One of my favorite quotes by Frans was “although I feel that after all these years I know the group intimately, and am seldom wrong about the events that take place in it, I cannot be absolutely sure. To study animal behavior is to interpret, but with constant gnawing feeling that the interpretation my not be the right one.”
In the book, it does mention that wild chimpanzees do spend more than half our their waking time foraging for food. Because their food is provided for them, there is a lot more down time at the zoo, which leads to an intensified social life. Would the hierarchy differ much more in the wild????
Ranks are formalized. When they become unclear, a dominance struggle ensues
Mama enjoys enormous respect in the community. Her influence on the group might be due to age, or her gender. Females bring stability to the less controlled male population, who always have a need for power.
Ok, no more silliness, how do chimpanzees communicate? Though daily grunts, greetings. Everyone grunts a hello to the head alpha male. The zookeepers can predict when a takeover or Bid for power will occur by the lack of respect that shows by not greeting another male. This can take weeks to occur….but think about how we feel when someone sits in our chair in class, or when we walk by an office door and the soor is shut as we walk by….maybe a one time occurrence, but what if it happens daily??? WE know that something is up
Yeroen and Luit were zoomates at another Zoo before coming to Anherm, where they joined with Nikkie to become the three males of the colony. Luit stopped greeting Yereon, and soon Nikkie followed Liut’s lead of active dissidence. The Ladies all were fans of Yeroen, so the process of winning over all the ladies took some time as well. The ladies were divided and conquered by multiple tactical maneuvers. Nikkie would play the Jerk to the ladies by chasing them around, while Luit and Yeroen would have little squimishes. Luit was the stronger of the two, and with the ladies gone, Yeroen would not have the protection that he needed. Soon, the powerplay went inot affect, and eventually Yeroen was “greeting” Luit. This would have seemed to be the end of the story, but eventually Nikkie teamed up with his enemy Yeroen, and the two of them overthrew Luit. Luit went from alpha, to lowly third in command. By the time the study ended, Nikkie was very much in charge, with a second in command that had a loyal following. So how does this theory work in the business world….don’t we build alliances, don’t we divide into groups or cliques, and don’t we plan our coups, or as in Yeroen’s case, maybe just our survival??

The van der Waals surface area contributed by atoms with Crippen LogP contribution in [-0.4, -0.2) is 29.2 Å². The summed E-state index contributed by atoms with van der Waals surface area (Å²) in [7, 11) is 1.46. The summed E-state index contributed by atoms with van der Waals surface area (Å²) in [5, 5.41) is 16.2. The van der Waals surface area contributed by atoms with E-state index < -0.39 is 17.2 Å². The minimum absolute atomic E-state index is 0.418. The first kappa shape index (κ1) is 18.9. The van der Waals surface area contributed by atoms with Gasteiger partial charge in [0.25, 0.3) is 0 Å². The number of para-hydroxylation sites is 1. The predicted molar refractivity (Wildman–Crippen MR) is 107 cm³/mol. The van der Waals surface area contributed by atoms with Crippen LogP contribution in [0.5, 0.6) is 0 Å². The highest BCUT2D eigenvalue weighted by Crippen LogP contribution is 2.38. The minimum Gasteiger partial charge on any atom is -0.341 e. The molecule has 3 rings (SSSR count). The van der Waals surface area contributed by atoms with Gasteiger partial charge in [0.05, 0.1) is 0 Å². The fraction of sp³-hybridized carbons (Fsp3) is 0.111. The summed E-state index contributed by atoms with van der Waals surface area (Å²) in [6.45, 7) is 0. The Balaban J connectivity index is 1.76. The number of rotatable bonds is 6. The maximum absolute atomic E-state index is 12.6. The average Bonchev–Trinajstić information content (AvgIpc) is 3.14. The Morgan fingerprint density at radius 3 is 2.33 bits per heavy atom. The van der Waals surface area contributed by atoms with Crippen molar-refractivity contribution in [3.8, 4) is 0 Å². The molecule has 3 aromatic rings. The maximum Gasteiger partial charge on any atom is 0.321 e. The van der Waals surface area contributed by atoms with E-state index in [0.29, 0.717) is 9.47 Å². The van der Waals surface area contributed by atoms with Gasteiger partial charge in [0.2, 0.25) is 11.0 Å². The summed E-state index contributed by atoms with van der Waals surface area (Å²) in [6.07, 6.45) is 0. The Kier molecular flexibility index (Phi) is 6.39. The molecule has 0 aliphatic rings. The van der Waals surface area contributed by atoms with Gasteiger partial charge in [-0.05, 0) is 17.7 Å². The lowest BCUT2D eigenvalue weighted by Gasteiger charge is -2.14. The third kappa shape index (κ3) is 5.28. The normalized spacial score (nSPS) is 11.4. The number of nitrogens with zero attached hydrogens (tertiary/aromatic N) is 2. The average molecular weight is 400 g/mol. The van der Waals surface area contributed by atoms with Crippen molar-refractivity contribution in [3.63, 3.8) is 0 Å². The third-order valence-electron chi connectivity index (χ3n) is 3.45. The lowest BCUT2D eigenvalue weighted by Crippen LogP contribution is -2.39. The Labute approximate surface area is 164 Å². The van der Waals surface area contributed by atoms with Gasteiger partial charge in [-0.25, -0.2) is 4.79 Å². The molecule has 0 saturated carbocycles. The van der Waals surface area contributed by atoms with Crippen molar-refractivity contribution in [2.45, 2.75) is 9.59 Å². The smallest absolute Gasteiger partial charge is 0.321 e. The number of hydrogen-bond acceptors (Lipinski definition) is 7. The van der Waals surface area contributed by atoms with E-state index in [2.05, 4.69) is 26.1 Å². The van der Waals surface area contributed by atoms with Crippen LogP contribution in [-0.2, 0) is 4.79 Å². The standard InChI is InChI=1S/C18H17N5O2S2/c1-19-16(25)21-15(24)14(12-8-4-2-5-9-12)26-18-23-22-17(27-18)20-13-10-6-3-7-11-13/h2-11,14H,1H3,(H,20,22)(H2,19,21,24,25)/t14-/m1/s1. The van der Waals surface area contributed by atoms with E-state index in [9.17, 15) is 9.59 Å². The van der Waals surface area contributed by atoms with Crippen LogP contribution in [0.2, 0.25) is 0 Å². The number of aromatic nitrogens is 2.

Chimpanzees are intelligent manipulators. Their ability is clear enough in their use of tools , but it is even more pronounced in their use of others as social instruments.
This book highlights many of the takeovers, or as the author describes the as Bids for Power during the six year study. And as newer studies are showing, chimpnazees are using a lot more than their strength to get top position of power. And in one of the takeovers that was detailed in the book, the second in charge was just as happy in his position, rather than be third guy. Very interesting reading.
This has to do with sex…which as we all know does not belong in the office place. A high ranking male copulates more often than subordinates…this makes the evolution of male ambition understandable, provided that mating success results in reproductive success.
422 chimpanzee politics
Frans de WaalIn 1975, de Waalbegan a six-yearproject on theworlds largestcaptive colony ofchimpanzees at theArnhem Zoo inHolland
Yeroen, Luit, Nikkie, Dandy 4 males MamaAmber,,Gorilla,Franje,Fons Roosje,Moniek Sub Group Mama Tepel, Tarzan, Woute Jimmie&Jakie,Jonas,Krom,Spin r, Puist Sub group Jimmie Sub group Tepel Zwart,Oor,Henny Future players Three Girls
According to Science Daily (Feb. 3, 2009)— With most mammals, the biggest and most aggressive male claims the alpha male role and gets his choice of food and females. But a new study from the University of Minnesota suggests that at least among chimpanzees, smaller, more mild-mannered males can also use political behavior top position to secure the .